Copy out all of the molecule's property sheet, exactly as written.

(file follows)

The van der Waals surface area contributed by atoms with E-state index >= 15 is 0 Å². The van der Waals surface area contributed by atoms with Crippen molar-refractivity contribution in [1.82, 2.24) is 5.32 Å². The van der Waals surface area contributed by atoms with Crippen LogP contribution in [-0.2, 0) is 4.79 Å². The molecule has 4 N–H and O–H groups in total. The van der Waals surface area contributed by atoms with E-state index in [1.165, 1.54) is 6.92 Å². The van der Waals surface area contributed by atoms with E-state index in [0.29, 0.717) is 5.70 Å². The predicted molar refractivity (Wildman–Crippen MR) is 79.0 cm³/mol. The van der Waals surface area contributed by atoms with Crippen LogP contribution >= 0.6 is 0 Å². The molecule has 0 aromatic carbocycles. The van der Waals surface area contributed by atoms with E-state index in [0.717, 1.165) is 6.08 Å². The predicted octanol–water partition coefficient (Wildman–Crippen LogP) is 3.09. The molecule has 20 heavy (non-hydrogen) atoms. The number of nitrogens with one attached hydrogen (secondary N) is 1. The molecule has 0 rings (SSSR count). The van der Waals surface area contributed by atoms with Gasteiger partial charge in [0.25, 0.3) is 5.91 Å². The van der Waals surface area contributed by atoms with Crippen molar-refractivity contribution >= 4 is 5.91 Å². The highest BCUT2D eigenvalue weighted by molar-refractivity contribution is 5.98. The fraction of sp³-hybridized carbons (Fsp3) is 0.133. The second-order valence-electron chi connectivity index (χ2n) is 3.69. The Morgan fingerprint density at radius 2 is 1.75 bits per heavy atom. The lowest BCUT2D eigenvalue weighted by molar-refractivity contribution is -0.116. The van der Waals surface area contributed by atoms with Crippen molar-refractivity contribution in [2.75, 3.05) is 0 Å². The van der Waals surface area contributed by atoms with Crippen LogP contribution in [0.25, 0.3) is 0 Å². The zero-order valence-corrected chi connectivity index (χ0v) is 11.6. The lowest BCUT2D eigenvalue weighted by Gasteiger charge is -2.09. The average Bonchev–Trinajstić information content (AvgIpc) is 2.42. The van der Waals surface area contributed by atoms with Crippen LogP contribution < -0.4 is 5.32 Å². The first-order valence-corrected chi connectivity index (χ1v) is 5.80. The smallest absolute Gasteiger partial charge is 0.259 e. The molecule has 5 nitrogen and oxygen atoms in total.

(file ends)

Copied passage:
The van der Waals surface area contributed by atoms with E-state index >= 15 is 0 Å². The van der Waals surface area contributed by atoms with Crippen molar-refractivity contribution in [1.82, 2.24) is 5.32 Å². The van der Waals surface area contributed by atoms with Crippen LogP contribution in [-0.2, 0) is 4.79 Å². The molecule has 4 N–H and O–H groups in total. The van der Waals surface area contributed by atoms with E-state index in [1.165, 1.54) is 6.92 Å². The van der Waals surface area contributed by atoms with E-state index in [0.29, 0.717) is 5.70 Å². The predicted molar refractivity (Wildman–Crippen MR) is 79.0 cm³/mol. The van der Waals surface area contributed by atoms with Crippen LogP contribution >= 0.6 is 0 Å². The molecule has 0 aromatic carbocycles. The van der Waals surface area contributed by atoms with E-state index in [0.717, 1.165) is 6.08 Å². The predicted octanol–water partition coefficient (Wildman–Crippen LogP) is 3.09. The molecule has 20 heavy (non-hydrogen) atoms. The number of nitrogens with one attached hydrogen (secondary N) is 1. The molecule has 0 rings (SSSR count). The van der Waals surface area contributed by atoms with Gasteiger partial charge in [0.25, 0.3) is 5.91 Å². The van der Waals surface area contributed by atoms with Crippen molar-refractivity contribution >= 4 is 5.91 Å². The highest BCUT2D eigenvalue weighted by molar-refractivity contribution is 5.98. The fraction of sp³-hybridized carbons (Fsp3) is 0.133. The second-order valence-electron chi connectivity index (χ2n) is 3.69. The Morgan fingerprint density at radius 2 is 1.75 bits per heavy atom. The lowest BCUT2D eigenvalue weighted by molar-refractivity contribution is -0.116. The van der Waals surface area contributed by atoms with Crippen molar-refractivity contribution in [2.75, 3.05) is 0 Å². The van der Waals surface area contributed by atoms with Crippen LogP contribution in [0.25, 0.3) is 0 Å². The zero-order valence-corrected chi connectivity index (χ0v) is 11.6. The lowest BCUT2D eigenvalue weighted by Gasteiger charge is -2.09. The average Bonchev–Trinajstić information content (AvgIpc) is 2.42. The van der Waals surface area contributed by atoms with Crippen LogP contribution < -0.4 is 5.32 Å². The first-order valence-corrected chi connectivity index (χ1v) is 5.80. The smallest absolute Gasteiger partial charge is 0.259 e. The molecule has 5 nitrogen and oxygen atoms in total.